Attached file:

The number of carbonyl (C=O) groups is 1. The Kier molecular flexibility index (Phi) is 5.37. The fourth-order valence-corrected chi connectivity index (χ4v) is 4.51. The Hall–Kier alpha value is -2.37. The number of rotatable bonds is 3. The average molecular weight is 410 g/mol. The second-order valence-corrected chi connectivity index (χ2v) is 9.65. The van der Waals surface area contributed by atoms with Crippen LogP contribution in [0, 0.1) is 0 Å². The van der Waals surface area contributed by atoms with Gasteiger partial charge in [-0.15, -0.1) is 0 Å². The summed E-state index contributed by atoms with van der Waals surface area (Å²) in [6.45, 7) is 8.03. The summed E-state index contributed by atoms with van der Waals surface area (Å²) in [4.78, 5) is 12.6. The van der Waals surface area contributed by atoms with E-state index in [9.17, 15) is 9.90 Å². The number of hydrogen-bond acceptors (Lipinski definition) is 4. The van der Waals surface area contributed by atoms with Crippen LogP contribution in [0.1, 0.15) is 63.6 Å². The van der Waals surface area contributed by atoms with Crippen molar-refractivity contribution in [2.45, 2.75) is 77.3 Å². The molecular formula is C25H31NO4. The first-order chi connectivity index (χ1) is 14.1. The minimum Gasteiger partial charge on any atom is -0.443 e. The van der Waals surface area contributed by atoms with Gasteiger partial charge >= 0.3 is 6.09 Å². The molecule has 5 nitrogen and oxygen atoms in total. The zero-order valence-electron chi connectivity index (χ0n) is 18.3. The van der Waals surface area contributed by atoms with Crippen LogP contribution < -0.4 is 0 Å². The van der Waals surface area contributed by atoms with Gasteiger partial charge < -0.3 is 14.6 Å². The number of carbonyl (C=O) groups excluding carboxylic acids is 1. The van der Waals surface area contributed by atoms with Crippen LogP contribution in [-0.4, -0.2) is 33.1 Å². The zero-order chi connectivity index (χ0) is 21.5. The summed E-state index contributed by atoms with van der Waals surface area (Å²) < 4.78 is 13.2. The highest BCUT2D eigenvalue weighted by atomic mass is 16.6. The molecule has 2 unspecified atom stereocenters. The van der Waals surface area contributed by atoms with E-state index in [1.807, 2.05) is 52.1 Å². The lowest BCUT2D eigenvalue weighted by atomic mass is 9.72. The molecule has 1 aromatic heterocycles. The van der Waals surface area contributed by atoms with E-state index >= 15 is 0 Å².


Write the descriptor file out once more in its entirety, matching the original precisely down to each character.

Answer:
The number of carbonyl (C=O) groups is 1. The Kier molecular flexibility index (Phi) is 5.37. The fourth-order valence-corrected chi connectivity index (χ4v) is 4.51. The Hall–Kier alpha value is -2.37. The number of rotatable bonds is 3. The average molecular weight is 410 g/mol. The second-order valence-corrected chi connectivity index (χ2v) is 9.65. The van der Waals surface area contributed by atoms with Crippen LogP contribution in [0, 0.1) is 0 Å². The van der Waals surface area contributed by atoms with Gasteiger partial charge in [-0.15, -0.1) is 0 Å². The summed E-state index contributed by atoms with van der Waals surface area (Å²) in [6.45, 7) is 8.03. The summed E-state index contributed by atoms with van der Waals surface area (Å²) in [4.78, 5) is 12.6. The van der Waals surface area contributed by atoms with E-state index in [9.17, 15) is 9.90 Å². The number of hydrogen-bond acceptors (Lipinski definition) is 4. The van der Waals surface area contributed by atoms with Crippen LogP contribution in [0.1, 0.15) is 63.6 Å². The van der Waals surface area contributed by atoms with Crippen molar-refractivity contribution in [2.45, 2.75) is 77.3 Å². The molecular formula is C25H31NO4. The first-order chi connectivity index (χ1) is 14.1. The minimum Gasteiger partial charge on any atom is -0.443 e. The van der Waals surface area contributed by atoms with Gasteiger partial charge >= 0.3 is 6.09 Å². The molecule has 5 nitrogen and oxygen atoms in total. The zero-order valence-electron chi connectivity index (χ0n) is 18.3. The van der Waals surface area contributed by atoms with Crippen LogP contribution < -0.4 is 0 Å². The van der Waals surface area contributed by atoms with Gasteiger partial charge < -0.3 is 14.6 Å². The number of carbonyl (C=O) groups excluding carboxylic acids is 1. The van der Waals surface area contributed by atoms with Crippen LogP contribution in [-0.4, -0.2) is 33.1 Å². The zero-order chi connectivity index (χ0) is 21.5. The summed E-state index contributed by atoms with van der Waals surface area (Å²) < 4.78 is 13.2. The highest BCUT2D eigenvalue weighted by atomic mass is 16.6. The molecule has 2 unspecified atom stereocenters. The van der Waals surface area contributed by atoms with E-state index in [1.807, 2.05) is 52.1 Å². The lowest BCUT2D eigenvalue weighted by atomic mass is 9.72. The molecule has 1 aromatic heterocycles. The van der Waals surface area contributed by atoms with E-state index >= 15 is 0 Å².